Benedict Nicolson

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Lionel Benedict Nicolson, MVO (6 August 1914–1978) was a British art historian and author.

Nicolson was the elder son of authors Harold Nicolson and Vita Sackville-West and the brother of writer and politician Nigel. His parents were famously devoted to each other and the boys grew up at Sissinghurst Castle, in the rural depths of Kent, surrounded by the renowned gardens that are now run by the National Trust. Nicolson was educated at Eton College and Balliol College, Oxford, studying modern history. In 1939, he was appointed Deputy Surveyor of the King's Pictures under Kenneth Clark, but soon after, war was declared and he joined the Intelligence Corps, rising to the rank of Captain. In 1945 he resumed his Royal post as Deputy Surveyor, then under Anthony Blunt.

After the war, Nicolson told his mother of having a homosexual relationship. Vita (herself a bisexual woman with an open marriage) thought the relationship would jeopardise his position at court and urged him to marry instead. He was married on 8 August 1955 to Luisa Felicita Vertova, the elder daughter of Professor Giacomo Vertova of Florence, and they had a daughter, Vanessa Pepita Giovanna (b. 1956), before divorcing in 1962.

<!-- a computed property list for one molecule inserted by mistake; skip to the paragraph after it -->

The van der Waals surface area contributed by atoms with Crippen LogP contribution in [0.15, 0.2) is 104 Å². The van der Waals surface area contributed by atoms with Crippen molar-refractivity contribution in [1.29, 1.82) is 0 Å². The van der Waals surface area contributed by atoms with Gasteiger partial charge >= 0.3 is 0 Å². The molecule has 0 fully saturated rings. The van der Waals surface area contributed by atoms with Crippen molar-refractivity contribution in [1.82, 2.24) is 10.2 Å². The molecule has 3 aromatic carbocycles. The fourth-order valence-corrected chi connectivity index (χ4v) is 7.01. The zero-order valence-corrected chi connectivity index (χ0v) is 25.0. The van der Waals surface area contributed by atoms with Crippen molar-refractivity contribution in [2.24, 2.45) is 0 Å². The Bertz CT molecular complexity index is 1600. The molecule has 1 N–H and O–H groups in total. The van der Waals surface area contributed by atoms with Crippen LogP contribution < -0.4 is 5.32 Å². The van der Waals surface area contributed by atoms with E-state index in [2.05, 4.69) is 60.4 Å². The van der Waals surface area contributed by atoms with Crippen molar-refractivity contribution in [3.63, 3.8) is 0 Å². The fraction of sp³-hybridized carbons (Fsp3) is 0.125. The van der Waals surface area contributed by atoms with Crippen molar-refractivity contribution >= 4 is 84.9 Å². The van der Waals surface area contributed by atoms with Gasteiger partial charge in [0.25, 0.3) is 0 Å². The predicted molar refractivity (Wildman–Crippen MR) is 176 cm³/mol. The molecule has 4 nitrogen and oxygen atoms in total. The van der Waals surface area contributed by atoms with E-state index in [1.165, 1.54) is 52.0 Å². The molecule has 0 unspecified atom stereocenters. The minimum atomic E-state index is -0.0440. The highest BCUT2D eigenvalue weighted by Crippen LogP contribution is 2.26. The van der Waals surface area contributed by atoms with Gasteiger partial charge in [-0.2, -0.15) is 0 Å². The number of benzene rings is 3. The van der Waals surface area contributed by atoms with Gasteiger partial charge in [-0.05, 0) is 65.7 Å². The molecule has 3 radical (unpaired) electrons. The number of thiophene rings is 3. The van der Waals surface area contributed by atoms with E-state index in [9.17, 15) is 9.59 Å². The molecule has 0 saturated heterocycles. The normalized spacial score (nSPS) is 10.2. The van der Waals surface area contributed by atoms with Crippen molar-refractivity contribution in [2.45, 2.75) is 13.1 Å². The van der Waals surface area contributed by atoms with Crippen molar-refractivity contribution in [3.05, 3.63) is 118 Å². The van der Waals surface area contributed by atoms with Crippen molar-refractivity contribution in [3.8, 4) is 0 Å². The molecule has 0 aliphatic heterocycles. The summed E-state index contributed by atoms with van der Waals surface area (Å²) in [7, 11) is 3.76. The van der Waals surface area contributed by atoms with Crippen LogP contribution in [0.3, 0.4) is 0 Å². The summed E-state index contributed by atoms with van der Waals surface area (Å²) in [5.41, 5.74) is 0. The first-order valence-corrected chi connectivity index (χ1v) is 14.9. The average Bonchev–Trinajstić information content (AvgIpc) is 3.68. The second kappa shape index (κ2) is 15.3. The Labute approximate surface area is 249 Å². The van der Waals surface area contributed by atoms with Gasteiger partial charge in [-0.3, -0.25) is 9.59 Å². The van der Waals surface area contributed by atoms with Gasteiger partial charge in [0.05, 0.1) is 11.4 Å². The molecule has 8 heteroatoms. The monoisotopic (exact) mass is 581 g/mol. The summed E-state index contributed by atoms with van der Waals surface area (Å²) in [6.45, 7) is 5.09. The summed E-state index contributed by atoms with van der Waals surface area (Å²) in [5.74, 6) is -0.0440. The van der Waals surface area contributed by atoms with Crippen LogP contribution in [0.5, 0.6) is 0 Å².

After being appointed a MVO, Nicolson resigned from the Royal Household in 1947 and went on to edit The Burlington Magazine. Nicolson spent much of his life collecting photographs of early seventeenth-century works in the Caravaggio manner which he wrote about in The Burlington Magazine and which eventually filled three large volumes.

Nicolson died in 1978 and was buried in Trinity Church Cemetery in Sissinghurst, Kent, adjacent to his father.


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Court offices
Preceded by
?
Deputy Surveyor of the King's Pictures
1939–1947
Succeeded by
Oliver Millar